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Journal of Child and Family Studies

, Volume 24, Issue 11, pp 3268–3278 | Cite as

Coparenting in Stepfamilies: Maternal Promotion of Family Cohesiveness with Partner and with Father

  • Nicolas Favez
  • Eric D. Widmer
  • Minh-Thuy Doan
  • Hervé Tissot
Original Paper

Abstract

Coparenting refers to the support parents bring to each other when rearing a child. Supportive coparenting ensures cohesiveness of the family, which is linked with child outcomes. Little is known, however, about the coparental relationship in stepfamilies between the custodial parent, usually the mother, and the new partner, and how it compares to coparenting with the father. This study addressed mother-reported coparenting in stepfamilies and also compared it with that in first-marriage families. Three dimensions of coparenting were considered: family integrity, disparagement, and conflict. Mothers (N = 300) completed questionnaires on their coparenting relationship with the father and with the partner, marital satisfaction, and attachment. Half the mothers were living in a stepfamily with a child between 5 and 13 years old from a previous marriage, and half in a first-marriage family. The main results show that (a) mothers promote family integrity in stepfamilies either with the partner, or with the father, but not with both; (b) the older the child, the less the mothers reported integrity with the father in both families, and the more they reported disparagement against the partner and conflict with the partner in stepfamilies; and (c) maternal marital satisfaction is linked with all dimensions of coparenting with the father in first-marriage families, but only with disparagement against the partner and conflict with the partner in stepfamilies. Overall, coparenting has similar characteristics in both types of families, but also presents differences that should be considered when working with parents who are committed to a new relationship.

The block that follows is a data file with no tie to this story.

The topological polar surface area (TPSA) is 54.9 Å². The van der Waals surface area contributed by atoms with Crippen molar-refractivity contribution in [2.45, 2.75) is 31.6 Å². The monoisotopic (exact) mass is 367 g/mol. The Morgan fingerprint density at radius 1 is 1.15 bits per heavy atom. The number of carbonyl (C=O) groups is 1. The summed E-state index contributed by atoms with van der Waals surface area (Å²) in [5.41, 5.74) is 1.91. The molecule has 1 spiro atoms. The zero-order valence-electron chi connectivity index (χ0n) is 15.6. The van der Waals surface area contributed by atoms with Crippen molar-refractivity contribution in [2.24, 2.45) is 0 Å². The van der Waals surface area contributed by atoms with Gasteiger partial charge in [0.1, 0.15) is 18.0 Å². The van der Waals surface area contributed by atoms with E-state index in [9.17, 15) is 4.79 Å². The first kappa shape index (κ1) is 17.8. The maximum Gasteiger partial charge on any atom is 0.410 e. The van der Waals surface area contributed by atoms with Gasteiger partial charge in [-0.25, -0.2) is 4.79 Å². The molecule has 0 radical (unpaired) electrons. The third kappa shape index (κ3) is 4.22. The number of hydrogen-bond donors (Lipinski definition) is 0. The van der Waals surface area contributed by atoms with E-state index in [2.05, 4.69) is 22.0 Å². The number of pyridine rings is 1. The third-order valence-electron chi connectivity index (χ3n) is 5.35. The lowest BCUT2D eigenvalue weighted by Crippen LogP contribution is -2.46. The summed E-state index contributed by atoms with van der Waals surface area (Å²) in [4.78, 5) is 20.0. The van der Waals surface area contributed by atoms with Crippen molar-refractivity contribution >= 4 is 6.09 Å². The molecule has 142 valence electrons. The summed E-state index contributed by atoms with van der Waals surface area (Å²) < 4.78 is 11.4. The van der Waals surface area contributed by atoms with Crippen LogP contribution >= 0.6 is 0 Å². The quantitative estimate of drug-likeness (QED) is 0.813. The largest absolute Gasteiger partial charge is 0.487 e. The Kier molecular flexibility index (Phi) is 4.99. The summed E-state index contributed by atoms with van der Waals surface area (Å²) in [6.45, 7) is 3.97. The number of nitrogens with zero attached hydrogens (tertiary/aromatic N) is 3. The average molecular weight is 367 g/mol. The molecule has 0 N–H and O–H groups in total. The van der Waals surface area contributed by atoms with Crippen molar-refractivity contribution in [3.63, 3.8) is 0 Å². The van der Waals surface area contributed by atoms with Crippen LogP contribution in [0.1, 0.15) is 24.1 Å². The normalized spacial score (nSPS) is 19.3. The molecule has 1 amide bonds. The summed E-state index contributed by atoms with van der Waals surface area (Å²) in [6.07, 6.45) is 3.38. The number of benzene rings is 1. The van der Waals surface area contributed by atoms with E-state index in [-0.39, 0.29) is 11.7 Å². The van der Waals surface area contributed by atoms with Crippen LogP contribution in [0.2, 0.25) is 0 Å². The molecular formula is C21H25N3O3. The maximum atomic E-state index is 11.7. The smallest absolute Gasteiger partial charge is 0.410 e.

Keywords

Coparenting Stepfamilies Family cohesiveness Marital satisfaction Attachment 

Notes

Acknowledgments

This research was supported by the Swiss National Science Foundation, Grant 100015_122413.

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Copyright information

© Springer Science+Business Media New York 2015

Authors and Affiliations

  • Nicolas Favez
    • 1
  • Eric D. Widmer
    • 2
  • Minh-Thuy Doan
    • 2
  • Hervé Tissot
    • 1
  1. 1.Faculty of Psychology and Educational SciencesUniversity of GenevaGeneva 4Switzerland
  2. 2.Faculty of Social SciencesUniversity of GenevaGenevaSwitzerland

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